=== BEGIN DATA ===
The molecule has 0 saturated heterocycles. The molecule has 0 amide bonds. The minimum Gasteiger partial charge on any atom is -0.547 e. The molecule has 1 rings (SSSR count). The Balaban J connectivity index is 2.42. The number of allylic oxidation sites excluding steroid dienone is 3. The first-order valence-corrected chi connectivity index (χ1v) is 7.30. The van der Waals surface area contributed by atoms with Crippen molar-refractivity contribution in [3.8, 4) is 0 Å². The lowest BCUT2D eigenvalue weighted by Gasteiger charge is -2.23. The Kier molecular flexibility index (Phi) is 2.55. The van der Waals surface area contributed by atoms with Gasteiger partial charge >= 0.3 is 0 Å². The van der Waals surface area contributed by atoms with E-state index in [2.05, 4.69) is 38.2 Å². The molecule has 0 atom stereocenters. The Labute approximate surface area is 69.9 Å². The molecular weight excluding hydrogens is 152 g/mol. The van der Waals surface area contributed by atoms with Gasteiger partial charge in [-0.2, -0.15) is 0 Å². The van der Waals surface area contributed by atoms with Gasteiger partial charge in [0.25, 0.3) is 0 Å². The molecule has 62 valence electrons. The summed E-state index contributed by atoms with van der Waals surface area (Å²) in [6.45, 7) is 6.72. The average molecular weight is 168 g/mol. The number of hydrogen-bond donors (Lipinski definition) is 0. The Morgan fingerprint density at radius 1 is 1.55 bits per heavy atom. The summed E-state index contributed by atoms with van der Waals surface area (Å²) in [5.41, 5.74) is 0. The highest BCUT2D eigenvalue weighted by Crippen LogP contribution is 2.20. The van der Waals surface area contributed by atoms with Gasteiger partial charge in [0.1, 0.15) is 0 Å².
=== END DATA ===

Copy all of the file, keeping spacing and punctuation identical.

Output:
The molecule has 0 saturated heterocycles. The molecule has 0 amide bonds. The minimum Gasteiger partial charge on any atom is -0.547 e. The molecule has 1 rings (SSSR count). The Balaban J connectivity index is 2.42. The number of allylic oxidation sites excluding steroid dienone is 3. The first-order valence-corrected chi connectivity index (χ1v) is 7.30. The van der Waals surface area contributed by atoms with Crippen molar-refractivity contribution in [3.8, 4) is 0 Å². The lowest BCUT2D eigenvalue weighted by Gasteiger charge is -2.23. The Kier molecular flexibility index (Phi) is 2.55. The van der Waals surface area contributed by atoms with Gasteiger partial charge >= 0.3 is 0 Å². The van der Waals surface area contributed by atoms with E-state index in [2.05, 4.69) is 38.2 Å². The molecule has 0 atom stereocenters. The Labute approximate surface area is 69.9 Å². The molecular weight excluding hydrogens is 152 g/mol. The van der Waals surface area contributed by atoms with Gasteiger partial charge in [-0.2, -0.15) is 0 Å². The van der Waals surface area contributed by atoms with Gasteiger partial charge in [0.25, 0.3) is 0 Å². The molecule has 62 valence electrons. The summed E-state index contributed by atoms with van der Waals surface area (Å²) in [6.45, 7) is 6.72. The average molecular weight is 168 g/mol. The number of hydrogen-bond donors (Lipinski definition) is 0. The Morgan fingerprint density at radius 1 is 1.55 bits per heavy atom. The summed E-state index contributed by atoms with van der Waals surface area (Å²) in [5.41, 5.74) is 0. The highest BCUT2D eigenvalue weighted by Crippen LogP contribution is 2.20. The van der Waals surface area contributed by atoms with Gasteiger partial charge in [0.1, 0.15) is 0 Å².